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L.A. Deputy Chief Set for Lottery Security Job

Times Staff Writer

A deputy Los Angeles police chief, who vows “it’s going to be a corruption-free lottery for California,” is expected to be named next week to head up security for California’s long-stalled games of chance.

Lew Ritter of La Habra Heights is expected to be named during a meeting of the California Lottery Commission on June 19, his 49th birthday.

“That may be my birthday present,” said Ritter, who would neither confirm nor deny the appointment, which is pending approval by Gov. George Deukmejian and the Lottery Commission.

On Lottery Business

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The prospective security chief, who traveled to Atlanta this week on lottery business, is a 28-year veteran of the Los Angeles Police Department, with extensive experience in vice investigation, including gambling.

Ritter, who started police work as a traffic cop, commanded a vice unit as a lieutenant in 1977 and later was commander of the Bureau of Special Investigations with jurisdiction over administrative vice.

As a deputy chief, Ritter has overseen activities of five vice units and also has participated in special briefing sessions on organized crime. He currently is in charge of personnel and training.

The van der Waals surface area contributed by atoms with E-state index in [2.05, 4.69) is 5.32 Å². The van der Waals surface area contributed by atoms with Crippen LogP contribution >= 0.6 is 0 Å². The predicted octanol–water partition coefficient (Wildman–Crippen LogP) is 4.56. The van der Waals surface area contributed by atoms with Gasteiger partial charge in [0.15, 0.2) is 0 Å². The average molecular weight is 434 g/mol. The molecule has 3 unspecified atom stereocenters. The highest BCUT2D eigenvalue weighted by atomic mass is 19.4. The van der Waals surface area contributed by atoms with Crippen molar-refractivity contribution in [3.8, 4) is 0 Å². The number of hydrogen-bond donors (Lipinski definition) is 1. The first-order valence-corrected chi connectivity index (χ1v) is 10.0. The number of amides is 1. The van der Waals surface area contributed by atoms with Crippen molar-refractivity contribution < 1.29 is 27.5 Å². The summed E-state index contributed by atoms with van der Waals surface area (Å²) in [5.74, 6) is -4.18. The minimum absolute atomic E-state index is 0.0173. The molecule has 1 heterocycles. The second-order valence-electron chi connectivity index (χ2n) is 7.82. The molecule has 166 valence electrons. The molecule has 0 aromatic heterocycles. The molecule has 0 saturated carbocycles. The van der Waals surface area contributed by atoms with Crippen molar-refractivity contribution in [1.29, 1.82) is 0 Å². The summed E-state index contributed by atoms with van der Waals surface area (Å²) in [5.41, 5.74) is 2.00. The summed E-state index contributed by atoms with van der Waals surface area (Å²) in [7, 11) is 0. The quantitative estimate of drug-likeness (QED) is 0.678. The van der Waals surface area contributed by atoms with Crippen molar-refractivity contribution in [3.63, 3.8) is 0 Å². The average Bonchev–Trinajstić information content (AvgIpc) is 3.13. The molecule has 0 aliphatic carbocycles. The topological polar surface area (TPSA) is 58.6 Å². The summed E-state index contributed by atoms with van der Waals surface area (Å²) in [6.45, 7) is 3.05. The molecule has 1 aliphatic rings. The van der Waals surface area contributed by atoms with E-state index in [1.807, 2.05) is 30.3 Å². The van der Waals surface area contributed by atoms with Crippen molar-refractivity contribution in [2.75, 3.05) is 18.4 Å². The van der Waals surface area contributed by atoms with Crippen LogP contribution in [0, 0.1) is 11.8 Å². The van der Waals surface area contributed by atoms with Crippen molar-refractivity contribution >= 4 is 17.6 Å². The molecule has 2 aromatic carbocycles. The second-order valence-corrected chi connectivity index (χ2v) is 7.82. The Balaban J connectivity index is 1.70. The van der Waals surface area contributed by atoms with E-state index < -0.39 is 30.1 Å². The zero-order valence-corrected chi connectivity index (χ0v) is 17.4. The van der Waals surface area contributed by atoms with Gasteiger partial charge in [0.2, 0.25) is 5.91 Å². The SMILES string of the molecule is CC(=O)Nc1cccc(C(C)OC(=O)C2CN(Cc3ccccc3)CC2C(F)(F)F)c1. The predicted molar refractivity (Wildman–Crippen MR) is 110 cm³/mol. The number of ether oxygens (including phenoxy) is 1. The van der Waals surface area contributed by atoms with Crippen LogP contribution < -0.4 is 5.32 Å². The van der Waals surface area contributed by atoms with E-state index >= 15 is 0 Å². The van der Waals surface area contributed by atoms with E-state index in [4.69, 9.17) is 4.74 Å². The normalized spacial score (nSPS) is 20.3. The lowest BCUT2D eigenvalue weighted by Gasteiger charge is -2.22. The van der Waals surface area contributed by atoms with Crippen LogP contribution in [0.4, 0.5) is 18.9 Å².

The lottery security chief, who will make $58,400 per year, has several duties awaiting him, including supervising background checks on about 20,000 ticket sellers due this fall to begin marketing the lottery’s first attraction, a $1-per-ticket instant “scratch-off.” Ritter traveled to Atlanta to inspect security at the ticket printing plant operated by Dittler Bros. Inc.

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14 Million a Day

According to lottery officials, about 14 million multicolored tickets are coming off the press each day, with 700 million expected to be ready for sale for the first two lottery games.

“It’s going to be a corruption-free lottery, administered fair and honestly. I can guarantee I’ll put every bit of my energy into that,” Ritter said of the pending appointment.

Ritter would retire from the Los Angeles Police Department on his appointment. His LAPD salary is $89,500, and he has reached the maximum pension level in the department.

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“I’m getting in on the ground floor of something very exciting and very challenging,” he said. “I’m concerned about the lottery. I want to be sure as I close out my law enforcement career that I am offering something back for all it has done for me.”


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